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I've been learning how to program Binary Tree Search using Linked Lists in C++. Everything works fine and I understand how the Binary Tree works however I would like to be able to print the tree with the head on top and all the nodes following bellow as I try to demonstrate here:

                                     [root or head]
                            [left]                    [right]

                      [left]      [right]       [left]       [right]

I am using the Console to print the tree, therefore feel free to use 'cout' or 'printf'. I believe I need to set the width of the console but I'm not sure how to start.

Thanks, Y_Y

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1  
Y: what does the abstract-class tag have to do with your question? :) –  Armen Tsirunyan Oct 10 '10 at 8:51
1  
If you want to do it in such a symmetrical fashion, you will need to know the depth and the length of the data you need to print in advance, in order to properly align the parent nodes. It might be easier to be content with a left-aligned output. –  sbi Oct 10 '10 at 8:52

3 Answers 3

up vote 5 down vote accepted

As sbi mentioned, making a left-aligned version is easier than a center-aligned one. But whichever alignment you choose your fundamental algorithmic approach should be:

Traverse the tree breadth-first. Do this by using a queue with the following algorithm:

  1. Declare a queue
  2. Add the root node to the queue
  3. While the queue contains more nodes, do 4 - 6:
  4. Dequeue a node
  5. Print the node. After every print that is one less than a power of 2th time (starting from 1), also print a newline.
  6. Enqueue the node's children

(See http://www.cs.bu.edu/teaching/c/tree/breadth-first/ )

In order to print a center-aligned tree, also do the following (only works if the tree is complete. If it's not complete, the easiest thing to do is make a complete copy where every place that should have a node gets some kind of a null node):

  • Instead of printing to the screen, "print" each line into a string in an array of strings.
  • As you go, keep track of the length in characters of the longest element you print. Let's call this maxElemLen.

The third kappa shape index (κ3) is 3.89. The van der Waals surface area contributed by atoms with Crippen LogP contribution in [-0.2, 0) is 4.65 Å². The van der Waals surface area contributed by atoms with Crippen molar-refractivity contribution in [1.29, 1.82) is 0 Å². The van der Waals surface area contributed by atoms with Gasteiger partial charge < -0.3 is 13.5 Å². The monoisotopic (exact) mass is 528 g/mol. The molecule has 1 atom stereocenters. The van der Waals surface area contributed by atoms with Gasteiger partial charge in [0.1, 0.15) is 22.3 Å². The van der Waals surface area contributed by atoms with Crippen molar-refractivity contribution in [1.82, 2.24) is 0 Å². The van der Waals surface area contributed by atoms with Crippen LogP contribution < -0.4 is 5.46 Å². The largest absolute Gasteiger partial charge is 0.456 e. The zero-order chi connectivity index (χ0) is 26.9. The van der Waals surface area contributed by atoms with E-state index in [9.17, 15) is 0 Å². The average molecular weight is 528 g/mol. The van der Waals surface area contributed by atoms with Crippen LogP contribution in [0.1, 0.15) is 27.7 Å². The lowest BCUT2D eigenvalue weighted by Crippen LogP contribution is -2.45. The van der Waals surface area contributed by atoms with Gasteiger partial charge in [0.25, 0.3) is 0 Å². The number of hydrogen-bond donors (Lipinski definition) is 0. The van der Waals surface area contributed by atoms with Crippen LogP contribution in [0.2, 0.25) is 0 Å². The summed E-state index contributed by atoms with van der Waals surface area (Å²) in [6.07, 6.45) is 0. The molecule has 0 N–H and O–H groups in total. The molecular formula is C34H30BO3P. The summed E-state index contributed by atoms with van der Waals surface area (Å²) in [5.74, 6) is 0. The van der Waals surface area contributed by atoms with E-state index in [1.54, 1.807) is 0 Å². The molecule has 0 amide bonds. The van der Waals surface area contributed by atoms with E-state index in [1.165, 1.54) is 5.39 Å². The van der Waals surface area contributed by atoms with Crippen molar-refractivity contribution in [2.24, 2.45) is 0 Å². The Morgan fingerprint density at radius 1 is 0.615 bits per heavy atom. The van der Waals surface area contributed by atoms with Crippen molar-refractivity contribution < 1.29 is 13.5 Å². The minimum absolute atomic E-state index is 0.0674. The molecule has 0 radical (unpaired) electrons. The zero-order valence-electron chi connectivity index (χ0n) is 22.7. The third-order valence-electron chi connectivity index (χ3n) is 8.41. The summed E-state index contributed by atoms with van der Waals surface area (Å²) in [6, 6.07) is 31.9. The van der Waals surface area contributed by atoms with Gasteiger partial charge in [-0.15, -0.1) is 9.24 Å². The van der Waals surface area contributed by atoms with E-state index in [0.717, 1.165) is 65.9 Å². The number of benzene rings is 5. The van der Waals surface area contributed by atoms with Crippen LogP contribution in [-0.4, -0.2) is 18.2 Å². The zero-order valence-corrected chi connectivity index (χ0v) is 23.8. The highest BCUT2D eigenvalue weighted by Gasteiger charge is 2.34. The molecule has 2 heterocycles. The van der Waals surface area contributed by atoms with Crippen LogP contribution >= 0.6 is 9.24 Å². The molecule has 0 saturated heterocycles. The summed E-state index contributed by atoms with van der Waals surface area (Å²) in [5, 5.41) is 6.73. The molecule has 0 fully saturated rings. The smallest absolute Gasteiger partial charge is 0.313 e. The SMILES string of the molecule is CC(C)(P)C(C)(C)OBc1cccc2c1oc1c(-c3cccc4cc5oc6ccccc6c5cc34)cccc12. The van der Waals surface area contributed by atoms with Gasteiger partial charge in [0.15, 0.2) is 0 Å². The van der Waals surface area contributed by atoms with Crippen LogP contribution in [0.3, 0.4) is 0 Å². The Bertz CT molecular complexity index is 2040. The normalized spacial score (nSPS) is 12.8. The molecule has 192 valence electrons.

• Whenever you print an element, print one tab character before it and one tab character after it.
  • At the very end, go back, and in every line in the array, replace each tab character with 2^(nLines - lineNum) tab characters.
  • Then expand each tab that comes after a tab or newline to maxElemLen+1 spaces, and expand each tab that comes after anything else (i.e., after a printed elem) to (maxElemLen + 1 - (the number of characters elapsed since the last tab)) spaces.
  • Finally, print each line of your array, in order.
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Note that the part "After every print that is one less than a power of 2th time (starting from 0), also print a newline." is only correct if the tree is complete. If it is not complete, you need a different way to keep track of when you have finished a level. –  AlcubierreDrive Oct 10 '10 at 9:21
    
@Jon: What about the requited amount of spaces/tabs, which was the essential part of the question, i guess? –  Armen Tsirunyan Oct 10 '10 at 9:23
    
@Armen: Isn't that handled in the first sentence. –  sbi Oct 10 '10 at 9:26
    
@sbi: yeah, after the edit, which happened 3 minutes ago, it is :) –  Armen Tsirunyan Oct 10 '10 at 9:28
    
@Armen Tsirunyan: There ya go. :-) –  AlcubierreDrive Oct 10 '10 at 9:38

@IsAs's solution. 90 degree CCW rotated tree in C++. I advise this be used on trees no larger than 2^4.

print(root);
void BinarySearchTree::print(BinaryNode* n, int pos = 0){
    if (n==NULL) {
        for(int i = 0; i < pos; ++i)
            cout << "\t";
        cout << 'X' << endl;
        return;
    }
    print(n->right,pos+1);
    for(int i = 0; i < pos; i++)
        cout << "\t";
    cout << n->key << endl;
    print(n->left,pos+1);
}
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This is the code to print binary tree - below code prints binary tree from left to right fashion

private void printTree(Node nNode,int pos){
    if (nNode==null) {
        for(int i=0;i<pos;i++) System.out.print("\t");
        System.out.println("*");
        return;
    }
    printTree(nNode.right,pos+1);
    for(int i=0;i<pos;i++) System.out.print("\t");
    System.out.println(nNode.data);
    printTree(nNode.left,pos+1);
}

Here is the output of above method

enter image description here

'*' in above output indicates a null

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1  
So we tilt our head sideways to obtain the expected output? –  Thomas Oct 13 '13 at 7:07
    
yes, it is easy to visualize for small trees. –  IsAs Oct 13 '13 at 7:36
    
Very nice solution! –  BajaBob Mar 20 '14 at 22:10

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